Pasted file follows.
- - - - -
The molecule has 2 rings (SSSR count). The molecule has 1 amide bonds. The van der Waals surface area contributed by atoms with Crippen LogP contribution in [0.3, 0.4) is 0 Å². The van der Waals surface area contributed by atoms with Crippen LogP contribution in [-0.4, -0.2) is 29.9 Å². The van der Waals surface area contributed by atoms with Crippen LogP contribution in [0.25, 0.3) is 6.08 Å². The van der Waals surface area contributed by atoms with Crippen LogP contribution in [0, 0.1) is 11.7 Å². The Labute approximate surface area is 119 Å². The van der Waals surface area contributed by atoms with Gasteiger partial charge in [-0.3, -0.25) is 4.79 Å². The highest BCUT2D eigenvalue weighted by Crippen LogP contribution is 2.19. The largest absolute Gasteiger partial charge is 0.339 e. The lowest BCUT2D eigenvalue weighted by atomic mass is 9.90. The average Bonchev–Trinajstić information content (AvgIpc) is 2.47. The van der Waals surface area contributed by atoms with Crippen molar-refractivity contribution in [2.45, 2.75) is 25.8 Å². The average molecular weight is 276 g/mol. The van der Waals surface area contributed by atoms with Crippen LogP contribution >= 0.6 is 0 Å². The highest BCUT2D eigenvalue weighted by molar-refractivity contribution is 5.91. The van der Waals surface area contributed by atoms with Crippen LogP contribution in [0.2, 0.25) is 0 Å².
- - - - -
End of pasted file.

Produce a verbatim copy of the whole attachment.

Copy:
The molecule has 2 rings (SSSR count). The molecule has 1 amide bonds. The van der Waals surface area contributed by atoms with Crippen LogP contribution in [0.3, 0.4) is 0 Å². The van der Waals surface area contributed by atoms with Crippen LogP contribution in [-0.4, -0.2) is 29.9 Å². The van der Waals surface area contributed by atoms with Crippen LogP contribution in [0.25, 0.3) is 6.08 Å². The van der Waals surface area contributed by atoms with Crippen LogP contribution in [0, 0.1) is 11.7 Å². The Labute approximate surface area is 119 Å². The van der Waals surface area contributed by atoms with Gasteiger partial charge in [-0.3, -0.25) is 4.79 Å². The highest BCUT2D eigenvalue weighted by Crippen LogP contribution is 2.19. The largest absolute Gasteiger partial charge is 0.339 e. The lowest BCUT2D eigenvalue weighted by atomic mass is 9.90. The average Bonchev–Trinajstić information content (AvgIpc) is 2.47. The van der Waals surface area contributed by atoms with Crippen molar-refractivity contribution in [2.45, 2.75) is 25.8 Å². The average molecular weight is 276 g/mol. The van der Waals surface area contributed by atoms with Crippen LogP contribution >= 0.6 is 0 Å². The highest BCUT2D eigenvalue weighted by molar-refractivity contribution is 5.91. The van der Waals surface area contributed by atoms with Crippen LogP contribution in [0.2, 0.25) is 0 Å².